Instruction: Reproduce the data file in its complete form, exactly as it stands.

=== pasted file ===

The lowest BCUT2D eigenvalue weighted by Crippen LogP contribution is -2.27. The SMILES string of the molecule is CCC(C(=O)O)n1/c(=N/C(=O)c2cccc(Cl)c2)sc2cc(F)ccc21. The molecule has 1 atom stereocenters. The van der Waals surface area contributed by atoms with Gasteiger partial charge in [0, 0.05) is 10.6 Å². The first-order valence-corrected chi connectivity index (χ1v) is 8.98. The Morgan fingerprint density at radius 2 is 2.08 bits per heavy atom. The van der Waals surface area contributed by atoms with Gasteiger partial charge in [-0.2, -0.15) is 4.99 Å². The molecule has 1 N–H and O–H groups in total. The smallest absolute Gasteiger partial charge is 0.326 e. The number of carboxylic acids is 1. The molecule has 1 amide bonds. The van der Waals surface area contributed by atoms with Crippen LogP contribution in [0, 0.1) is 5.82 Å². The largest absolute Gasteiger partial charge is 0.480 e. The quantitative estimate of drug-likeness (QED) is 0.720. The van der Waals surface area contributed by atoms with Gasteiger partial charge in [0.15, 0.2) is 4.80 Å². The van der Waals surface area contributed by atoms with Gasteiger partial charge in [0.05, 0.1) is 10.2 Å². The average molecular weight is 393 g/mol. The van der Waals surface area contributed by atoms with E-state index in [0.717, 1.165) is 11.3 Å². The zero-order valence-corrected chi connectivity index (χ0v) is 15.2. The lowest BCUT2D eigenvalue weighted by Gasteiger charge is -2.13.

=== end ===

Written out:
The lowest BCUT2D eigenvalue weighted by Crippen LogP contribution is -2.27. The SMILES string of the molecule is CCC(C(=O)O)n1/c(=N/C(=O)c2cccc(Cl)c2)sc2cc(F)ccc21. The molecule has 1 atom stereocenters. The van der Waals surface area contributed by atoms with Gasteiger partial charge in [0, 0.05) is 10.6 Å². The first-order valence-corrected chi connectivity index (χ1v) is 8.98. The Morgan fingerprint density at radius 2 is 2.08 bits per heavy atom. The van der Waals surface area contributed by atoms with Gasteiger partial charge in [-0.2, -0.15) is 4.99 Å². The molecule has 1 N–H and O–H groups in total. The smallest absolute Gasteiger partial charge is 0.326 e. The number of carboxylic acids is 1. The molecule has 1 amide bonds. The van der Waals surface area contributed by atoms with Crippen LogP contribution in [0, 0.1) is 5.82 Å². The largest absolute Gasteiger partial charge is 0.480 e. The quantitative estimate of drug-likeness (QED) is 0.720. The van der Waals surface area contributed by atoms with Gasteiger partial charge in [0.15, 0.2) is 4.80 Å². The van der Waals surface area contributed by atoms with Gasteiger partial charge in [0.05, 0.1) is 10.2 Å². The average molecular weight is 393 g/mol. The van der Waals surface area contributed by atoms with E-state index in [0.717, 1.165) is 11.3 Å². The zero-order valence-corrected chi connectivity index (χ0v) is 15.2. The lowest BCUT2D eigenvalue weighted by Gasteiger charge is -2.13.